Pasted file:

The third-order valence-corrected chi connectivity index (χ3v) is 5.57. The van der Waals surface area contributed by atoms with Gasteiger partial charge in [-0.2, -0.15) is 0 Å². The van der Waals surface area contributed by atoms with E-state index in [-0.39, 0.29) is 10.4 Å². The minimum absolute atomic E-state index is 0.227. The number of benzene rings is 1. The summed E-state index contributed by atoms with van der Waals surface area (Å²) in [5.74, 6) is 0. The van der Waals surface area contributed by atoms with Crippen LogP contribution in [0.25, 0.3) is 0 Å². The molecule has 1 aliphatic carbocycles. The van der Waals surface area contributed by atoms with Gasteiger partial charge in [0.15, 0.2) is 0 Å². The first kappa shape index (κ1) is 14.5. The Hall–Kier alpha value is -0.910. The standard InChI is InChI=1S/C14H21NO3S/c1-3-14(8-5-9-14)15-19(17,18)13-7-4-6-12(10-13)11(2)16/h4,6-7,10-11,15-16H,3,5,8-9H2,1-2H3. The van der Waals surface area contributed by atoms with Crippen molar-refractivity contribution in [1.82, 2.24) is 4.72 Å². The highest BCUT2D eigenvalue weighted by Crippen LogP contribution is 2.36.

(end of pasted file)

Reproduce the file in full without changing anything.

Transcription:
The third-order valence-corrected chi connectivity index (χ3v) is 5.57. The van der Waals surface area contributed by atoms with Gasteiger partial charge in [-0.2, -0.15) is 0 Å². The van der Waals surface area contributed by atoms with E-state index in [-0.39, 0.29) is 10.4 Å². The minimum absolute atomic E-state index is 0.227. The number of benzene rings is 1. The summed E-state index contributed by atoms with van der Waals surface area (Å²) in [5.74, 6) is 0. The van der Waals surface area contributed by atoms with Crippen LogP contribution in [0.25, 0.3) is 0 Å². The molecule has 1 aliphatic carbocycles. The van der Waals surface area contributed by atoms with Gasteiger partial charge in [0.15, 0.2) is 0 Å². The first kappa shape index (κ1) is 14.5. The Hall–Kier alpha value is -0.910. The standard InChI is InChI=1S/C14H21NO3S/c1-3-14(8-5-9-14)15-19(17,18)13-7-4-6-12(10-13)11(2)16/h4,6-7,10-11,15-16H,3,5,8-9H2,1-2H3. The van der Waals surface area contributed by atoms with Crippen molar-refractivity contribution in [1.82, 2.24) is 4.72 Å². The highest BCUT2D eigenvalue weighted by Crippen LogP contribution is 2.36.